And so we turn the final page on our cozy little fairy tale.
With a surprise messenger and a moonlit conversation, Snow White comes to a warm, heartfelt conclusion, providing a finale that’s open-ended but also satisfyingly complete. As is the norm, I’ll spend the first half of this post providing a spoiler-free review for those curious about the series, and the second half talking about the episode itself. Hit the jump for glowing words and screenshots alike.
I already reviewed Part One here, so I won’t bother repeating myself by gushing about the production itself–the lush fairy tale backgrounds, the careful direction, the beautifully integrated music–and how they all came together to form a dreamlike whole unique in flavor and tone. There was a stretch this season where the animation was a little sloppier (or maybe just more simplistic) and the direction a little flatter, but that’s to say that it dipped from “exquisite” to “pretty good.” On the whole, BONES delivered another great-looking series, and Ando and his team made their simple story shine, hitting emotional and humorous beats with equal effect.
What I’d like to talk about here is Part Two itself–its strengths, weaknesses, its overarching story–and then discuss the series as a whole. After spending its first half focusing on our primary couple and establishing itself as a series whose warm, comfy tone was equivalent to drinking hot cocoa on a chilly day, Snow White changed pace for a while, expanding its cast and world and trying its hand at a more plot-centric, adventure-laden story line. The results were a bit mixed, leading to some well-written character arcs and solid comedy, but also to a story that didn’t always know where it wanted to go.
Part Two is a single arc split into three acts. In the first, Shirayuki steps out of her comfort zone to challenge an old antagonist; in the second, our cast finds themselves separated and with as little control as they’ve ever had, struggling to stay composed; and in the third, we slip back into our old, cozy patterns as we deal with the arc’s aftermath.
Act One provides solid set-up and world-building, a surprising but well-earned redemption arc, and some of the show’s best comedic animation. Act Two gives us a more standard fantasy adventure series. While I appreciate what it tries to do in terms of throwing our characters into situations where they can’t play to their strengths and really challenging them, it’s ultimately the weakest portion of the show, relying on flat villains, rapid-fire twists, and a few too many kidnappings (although its ability to avoid true damselfication is a huge point in its favor).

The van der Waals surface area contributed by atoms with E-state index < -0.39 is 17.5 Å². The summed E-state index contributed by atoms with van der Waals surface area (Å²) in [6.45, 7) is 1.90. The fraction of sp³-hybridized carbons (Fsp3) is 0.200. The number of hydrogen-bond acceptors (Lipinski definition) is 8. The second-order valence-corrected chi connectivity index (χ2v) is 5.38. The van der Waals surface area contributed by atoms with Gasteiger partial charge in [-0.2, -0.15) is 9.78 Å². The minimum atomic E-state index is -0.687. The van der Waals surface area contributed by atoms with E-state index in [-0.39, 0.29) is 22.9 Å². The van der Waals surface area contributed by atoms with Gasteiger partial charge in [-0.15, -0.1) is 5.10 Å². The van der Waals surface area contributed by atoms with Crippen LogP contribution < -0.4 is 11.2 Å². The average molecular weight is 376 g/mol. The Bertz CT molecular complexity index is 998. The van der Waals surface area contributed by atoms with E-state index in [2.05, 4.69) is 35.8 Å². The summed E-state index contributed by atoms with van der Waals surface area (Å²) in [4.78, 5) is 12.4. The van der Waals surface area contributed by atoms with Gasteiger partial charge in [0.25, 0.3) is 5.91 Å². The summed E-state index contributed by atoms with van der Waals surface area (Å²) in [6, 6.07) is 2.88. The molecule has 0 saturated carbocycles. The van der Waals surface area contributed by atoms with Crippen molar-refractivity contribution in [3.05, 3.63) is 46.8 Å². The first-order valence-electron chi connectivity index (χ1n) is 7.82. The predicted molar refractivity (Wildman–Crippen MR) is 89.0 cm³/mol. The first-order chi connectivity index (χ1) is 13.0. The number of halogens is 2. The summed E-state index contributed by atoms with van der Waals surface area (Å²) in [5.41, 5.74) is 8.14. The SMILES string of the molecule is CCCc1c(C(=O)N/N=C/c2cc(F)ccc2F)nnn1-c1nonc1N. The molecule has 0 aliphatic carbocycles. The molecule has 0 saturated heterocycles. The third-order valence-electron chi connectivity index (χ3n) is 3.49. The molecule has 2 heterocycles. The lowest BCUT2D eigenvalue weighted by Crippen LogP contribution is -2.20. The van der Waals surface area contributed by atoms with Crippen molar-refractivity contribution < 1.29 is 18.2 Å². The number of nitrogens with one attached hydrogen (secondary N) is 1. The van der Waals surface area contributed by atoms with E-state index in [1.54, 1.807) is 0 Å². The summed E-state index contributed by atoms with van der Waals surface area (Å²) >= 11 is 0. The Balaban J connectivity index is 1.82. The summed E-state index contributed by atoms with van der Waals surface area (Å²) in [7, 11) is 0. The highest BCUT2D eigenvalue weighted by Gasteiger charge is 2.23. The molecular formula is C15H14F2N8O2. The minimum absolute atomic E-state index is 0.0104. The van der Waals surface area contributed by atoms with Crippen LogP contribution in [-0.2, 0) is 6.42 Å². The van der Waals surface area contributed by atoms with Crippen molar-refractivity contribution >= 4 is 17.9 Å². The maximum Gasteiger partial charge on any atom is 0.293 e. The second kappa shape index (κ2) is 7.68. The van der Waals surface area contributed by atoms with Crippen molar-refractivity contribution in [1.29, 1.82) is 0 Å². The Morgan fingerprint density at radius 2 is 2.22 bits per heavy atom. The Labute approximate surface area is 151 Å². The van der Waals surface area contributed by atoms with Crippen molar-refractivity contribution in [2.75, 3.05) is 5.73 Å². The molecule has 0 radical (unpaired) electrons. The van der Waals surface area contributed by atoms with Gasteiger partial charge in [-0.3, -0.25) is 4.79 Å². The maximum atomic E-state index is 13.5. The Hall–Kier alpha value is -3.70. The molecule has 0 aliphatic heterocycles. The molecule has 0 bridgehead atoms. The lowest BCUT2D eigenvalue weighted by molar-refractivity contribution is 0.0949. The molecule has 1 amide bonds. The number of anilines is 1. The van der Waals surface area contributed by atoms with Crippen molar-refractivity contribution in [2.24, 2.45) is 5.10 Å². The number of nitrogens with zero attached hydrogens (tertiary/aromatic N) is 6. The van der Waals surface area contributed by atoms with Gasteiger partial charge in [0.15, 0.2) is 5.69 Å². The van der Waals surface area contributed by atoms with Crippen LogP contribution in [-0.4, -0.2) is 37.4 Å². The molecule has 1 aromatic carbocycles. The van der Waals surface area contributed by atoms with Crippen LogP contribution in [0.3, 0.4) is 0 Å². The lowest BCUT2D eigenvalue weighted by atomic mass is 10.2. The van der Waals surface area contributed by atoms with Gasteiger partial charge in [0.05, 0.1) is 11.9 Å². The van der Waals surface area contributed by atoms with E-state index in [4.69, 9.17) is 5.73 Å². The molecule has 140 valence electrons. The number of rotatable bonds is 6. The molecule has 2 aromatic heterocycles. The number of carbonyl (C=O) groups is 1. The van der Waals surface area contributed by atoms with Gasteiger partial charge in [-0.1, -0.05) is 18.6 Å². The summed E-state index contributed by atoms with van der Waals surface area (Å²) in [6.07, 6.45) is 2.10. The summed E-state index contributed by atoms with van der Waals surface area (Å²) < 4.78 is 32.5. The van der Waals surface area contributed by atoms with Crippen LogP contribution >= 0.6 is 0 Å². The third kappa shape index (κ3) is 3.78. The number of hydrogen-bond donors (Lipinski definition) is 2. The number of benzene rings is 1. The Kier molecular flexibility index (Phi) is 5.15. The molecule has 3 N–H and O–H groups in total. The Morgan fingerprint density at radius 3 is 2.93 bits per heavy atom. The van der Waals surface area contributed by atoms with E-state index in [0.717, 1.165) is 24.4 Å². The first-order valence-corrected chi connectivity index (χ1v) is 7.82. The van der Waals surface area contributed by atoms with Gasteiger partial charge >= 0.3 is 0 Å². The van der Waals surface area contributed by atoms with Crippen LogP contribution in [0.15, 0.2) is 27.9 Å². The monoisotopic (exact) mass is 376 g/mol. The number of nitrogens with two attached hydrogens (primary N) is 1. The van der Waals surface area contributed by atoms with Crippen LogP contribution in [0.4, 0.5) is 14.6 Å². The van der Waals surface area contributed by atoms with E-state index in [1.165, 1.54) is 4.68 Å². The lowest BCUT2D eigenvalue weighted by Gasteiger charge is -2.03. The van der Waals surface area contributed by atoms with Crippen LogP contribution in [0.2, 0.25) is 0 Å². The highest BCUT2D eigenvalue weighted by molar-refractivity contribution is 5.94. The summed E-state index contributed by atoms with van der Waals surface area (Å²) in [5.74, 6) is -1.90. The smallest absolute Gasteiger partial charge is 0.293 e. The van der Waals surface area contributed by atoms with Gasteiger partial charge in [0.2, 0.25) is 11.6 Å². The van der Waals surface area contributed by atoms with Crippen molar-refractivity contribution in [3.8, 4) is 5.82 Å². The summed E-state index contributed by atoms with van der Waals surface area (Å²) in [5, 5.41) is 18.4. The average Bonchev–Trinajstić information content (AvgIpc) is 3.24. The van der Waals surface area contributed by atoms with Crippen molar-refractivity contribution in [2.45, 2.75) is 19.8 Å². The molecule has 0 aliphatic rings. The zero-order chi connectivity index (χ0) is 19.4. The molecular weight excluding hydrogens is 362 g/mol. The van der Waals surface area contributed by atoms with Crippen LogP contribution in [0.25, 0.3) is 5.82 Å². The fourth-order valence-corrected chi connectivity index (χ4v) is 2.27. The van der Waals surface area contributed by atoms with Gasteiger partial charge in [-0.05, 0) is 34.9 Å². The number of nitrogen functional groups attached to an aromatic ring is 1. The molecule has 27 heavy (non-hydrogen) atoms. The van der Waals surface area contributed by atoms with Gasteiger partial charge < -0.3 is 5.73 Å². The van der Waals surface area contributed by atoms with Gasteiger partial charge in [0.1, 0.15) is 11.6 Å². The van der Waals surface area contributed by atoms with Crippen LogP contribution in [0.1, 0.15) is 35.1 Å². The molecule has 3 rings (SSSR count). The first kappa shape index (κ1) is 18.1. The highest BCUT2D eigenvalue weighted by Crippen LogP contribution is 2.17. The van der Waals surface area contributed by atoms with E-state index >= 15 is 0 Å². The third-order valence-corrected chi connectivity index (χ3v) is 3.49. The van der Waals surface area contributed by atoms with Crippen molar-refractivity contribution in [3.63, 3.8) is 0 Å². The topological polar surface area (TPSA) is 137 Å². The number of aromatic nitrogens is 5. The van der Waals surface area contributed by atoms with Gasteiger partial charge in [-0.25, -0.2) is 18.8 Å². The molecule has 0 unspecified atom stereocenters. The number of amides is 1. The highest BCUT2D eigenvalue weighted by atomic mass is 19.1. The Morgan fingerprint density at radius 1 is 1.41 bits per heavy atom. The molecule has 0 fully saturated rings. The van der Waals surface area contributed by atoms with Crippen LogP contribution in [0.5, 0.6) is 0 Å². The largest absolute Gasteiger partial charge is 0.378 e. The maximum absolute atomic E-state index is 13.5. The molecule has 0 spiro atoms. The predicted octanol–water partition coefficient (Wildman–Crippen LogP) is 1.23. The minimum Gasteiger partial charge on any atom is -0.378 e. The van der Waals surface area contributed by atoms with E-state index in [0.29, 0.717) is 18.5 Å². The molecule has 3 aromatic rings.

The staff don’t quite feel comfortable with the material either, leading to some of the show’s more flatly directed and animated sequences. It’s never bad, mind you, and it may work a lot better for those who wanted Snow White to be a more conflict-driven fantasy; it’s just not up to par with the rest of the series, losing sight of its characters in favor of an action-packed drama that’s never as tense as it wants to be.
Yet for all its little stumbles, I will passionately defend the second act’s right to exist, because it serves as catalyst and groundwork for a fantastic third act and satisfying finale, allowing relationships and opinions to change in small but significant ways. Best of all, our central five-person cast goes from being acquaintances to true friends, creating a new closeness that leads to well-earned character development and some terrific silliness. If there’s one place where the second half of Snow White improved upon the first, it’s the comedy, and so much of that comes organically out of the characters, as they grow closer and let themselves relax around each other.
So what is Snow White, when it all comes together? It’s a modern-day fairy tale, playing with classic stories–the prince who falls for the commoner, the girl who gets locked in the high tower, the beast who learns how to be human–and offering its own contemporary twist on them, pushing for equality and respect and personal freedom. It’s an idyllic romance that promotes trust and communication, but is also interested in the many unique, just as valuable relationships that can develop between individuals (as friends, as coworkers, as employees), and how those relationships can change people. It’s a quietly progressive tale about female agency and the many ways women can live their lives, and (as long as they aren’t hurting anyone) accepts them all without judgment. It’s a nice story about nice people being nice to each other. It’s comfort food. It’s the “once upon a time” our generation could use more of.